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Seven Takeaways from Meta-Analysis of PSMA Radiotracers for Prostate Cancer Imaging


In a newly published meta-analysis of 24 studies, researchers noted that the PSMA PET radiotracer 18F PSMA-1007 may provide more benefit than 68Ga Ga-PSMA-11 for primary staging of patients with prostate cancer and detection of local lesion recurrence, but also has drawbacks with higher liver uptake and multiple reports of false positive bone lesions.

Are fluorine-18 (18F)-labelled PSMA PET/CT agents more advantageous than gallium-68 (68Ga) radiotracers for the diagnosis and management of patients with prostate cancer?

With this question in mind, the authors of a new meta-analysis, recently published in Prostate Cancer and Prostatic Disease, reviewed 24 studies with the majority of them comparing 18F PSMA-1007 and 68Ga Ga-PSMA-11. In the meta-analysis, the researchers examined use of the positron emission tomography (PET) radiotracers for primary staging of patients with prostate cancer (PCa), post-recurrence restaging, additional organ distribution and cost/production considerations.

Here are seven takeaways from the meta-analysis:

1. For primary staging, 18F PSMA-1007 provided better detection of focal prostate cancer (PCa) lesions and lymph node (LN) lesions in comparison to 68Ga Ga-PSMA-11. The meta-analysis authors noted that 18F PSMA-1007 had over a 14 percent higher sensitivity rate, an 8.5 percent higher negative predictive value (NPV) and similar accuracy for local PCa lesions in contrast to 68Ga Ga-PSMA-11, according to one prospective comparative analysis. However, the same analysis noted a 7.3 percent higher specificity rate and a 9.3 percent higher positive predictive value (PPV) for 68Ga Ga-PSMA-11.

2. In a 2021 prospective comparative study for the detection of recurrent PCa, researchers found that 18F PSMA-1007 had double the sensitivity rate of 68Ga Ga-PSMA-11 as well as a 16.7 percent higher specificity rate and a 14.7 percent higher accuracy rate.

3. Citing a 2022 study that examined local PCa lesion detection after biochemical recurrence, the meta-analysis authors noted that 18F PSMA-1007 had consistently higher detection rates than 68Ga Ga-PSMA-11 across PSA levels ranging from 0.2 ng/mL to 5 ng/mL. They noted that the biggest difference between the radiotracer agents (15.4 percent) occurred with patients at the lowest PSA levels (0.2-0.5 ng/mL) with 18F PSMA-1007 detecting 52.9 percent of local lesions vs. 37.5 percent for 68Ga Ga-PSMA-11.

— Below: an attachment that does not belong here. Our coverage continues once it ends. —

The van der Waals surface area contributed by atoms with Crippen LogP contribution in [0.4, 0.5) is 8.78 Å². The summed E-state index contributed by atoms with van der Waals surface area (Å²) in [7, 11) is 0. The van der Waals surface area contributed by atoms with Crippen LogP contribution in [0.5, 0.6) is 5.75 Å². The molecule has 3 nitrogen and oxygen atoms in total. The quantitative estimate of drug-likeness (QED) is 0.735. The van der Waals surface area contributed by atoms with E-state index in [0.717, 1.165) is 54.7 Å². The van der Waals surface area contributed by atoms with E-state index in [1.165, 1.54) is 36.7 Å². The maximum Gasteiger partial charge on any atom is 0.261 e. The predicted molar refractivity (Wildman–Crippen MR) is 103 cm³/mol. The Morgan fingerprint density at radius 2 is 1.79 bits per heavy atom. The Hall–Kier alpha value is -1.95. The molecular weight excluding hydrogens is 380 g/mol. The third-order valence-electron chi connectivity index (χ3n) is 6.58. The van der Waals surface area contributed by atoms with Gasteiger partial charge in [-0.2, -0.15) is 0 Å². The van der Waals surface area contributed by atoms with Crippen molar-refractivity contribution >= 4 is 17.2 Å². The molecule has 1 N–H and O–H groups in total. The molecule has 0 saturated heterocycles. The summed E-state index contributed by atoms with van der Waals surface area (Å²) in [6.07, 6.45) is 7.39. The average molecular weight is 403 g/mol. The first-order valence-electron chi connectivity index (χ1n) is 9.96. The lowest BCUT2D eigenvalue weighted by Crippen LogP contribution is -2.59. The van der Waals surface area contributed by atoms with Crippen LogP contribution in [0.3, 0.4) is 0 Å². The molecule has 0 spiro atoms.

4. Noting reports of false positive bone lesions with 18F PSMA-1007 in multiple studies, the meta-analysis authors cautioned that an analysis of three studies found that 18F PSMA-1007 had a significantly higher benign bone SUVmax in comparison to 68Ga Ga-PSMA-11.

5. In contrast to 68Ga Ga-PSMA-11, 18F PSMA-1007 had nearly double the mean liver SUVmean in one study and more than double the liver uptake in two other studies, according to the meta-analysis authors. The researchers cautioned that the higher liver uptake with 18F PSMA-1007 may obscure adjacent metastatic lesions.

6. The meta-analysis authors also noted “significantly lower urinary bladder uptake” for 18F PSMA-1007 in multiple studies with one study noting a nearly fivefold reduction and another study documenting a greater than sixfold reduction in comparison to 68Ga Ga-PSMA-11.

(Editor’s note: For other content on prostate cancer imaging, see https://www.diagnosticimaging.com/clinical/prostate-cancer .)

7. In their examination of production and cost considerations with the radiotracer agents, the meta-analysis authors noted a number of challenges for the use of 68Ga Ga-PSMA-11. These challenges include a short half-life, the need for an on-site generator and lower production yield, which may negatively impact image resolution. One advantage with 68Ga Ga-PSMA-11 is streamlined labeling with automated systems at ambient temperature whereas the majority of 18F-based PSMA radiotracers need manual labeling with specific temperature requirements, according to the meta-analysis authors.

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